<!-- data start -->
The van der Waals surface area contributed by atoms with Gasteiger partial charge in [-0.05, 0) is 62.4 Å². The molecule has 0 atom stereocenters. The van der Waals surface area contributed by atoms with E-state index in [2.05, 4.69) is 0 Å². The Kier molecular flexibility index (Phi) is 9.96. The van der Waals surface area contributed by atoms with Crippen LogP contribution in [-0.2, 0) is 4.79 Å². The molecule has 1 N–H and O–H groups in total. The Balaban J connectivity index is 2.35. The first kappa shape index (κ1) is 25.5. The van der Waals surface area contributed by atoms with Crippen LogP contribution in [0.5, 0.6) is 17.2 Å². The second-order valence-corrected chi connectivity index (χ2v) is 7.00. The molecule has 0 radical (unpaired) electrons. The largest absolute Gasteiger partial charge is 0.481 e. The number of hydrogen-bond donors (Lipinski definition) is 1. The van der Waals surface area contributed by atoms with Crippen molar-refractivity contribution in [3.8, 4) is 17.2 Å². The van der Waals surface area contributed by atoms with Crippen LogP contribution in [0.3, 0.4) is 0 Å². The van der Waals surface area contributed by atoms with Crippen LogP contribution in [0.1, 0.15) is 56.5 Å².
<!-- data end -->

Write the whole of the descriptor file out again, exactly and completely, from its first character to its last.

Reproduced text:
The van der Waals surface area contributed by atoms with Gasteiger partial charge in [-0.05, 0) is 62.4 Å². The molecule has 0 atom stereocenters. The van der Waals surface area contributed by atoms with E-state index in [2.05, 4.69) is 0 Å². The Kier molecular flexibility index (Phi) is 9.96. The van der Waals surface area contributed by atoms with Crippen LogP contribution in [-0.2, 0) is 4.79 Å². The molecule has 1 N–H and O–H groups in total. The Balaban J connectivity index is 2.35. The first kappa shape index (κ1) is 25.5. The van der Waals surface area contributed by atoms with Crippen LogP contribution in [0.5, 0.6) is 17.2 Å². The second-order valence-corrected chi connectivity index (χ2v) is 7.00. The molecule has 0 radical (unpaired) electrons. The largest absolute Gasteiger partial charge is 0.481 e. The number of hydrogen-bond donors (Lipinski definition) is 1. The van der Waals surface area contributed by atoms with Crippen molar-refractivity contribution in [3.8, 4) is 17.2 Å². The van der Waals surface area contributed by atoms with Crippen LogP contribution in [0.3, 0.4) is 0 Å². The van der Waals surface area contributed by atoms with Crippen LogP contribution in [0.1, 0.15) is 56.5 Å².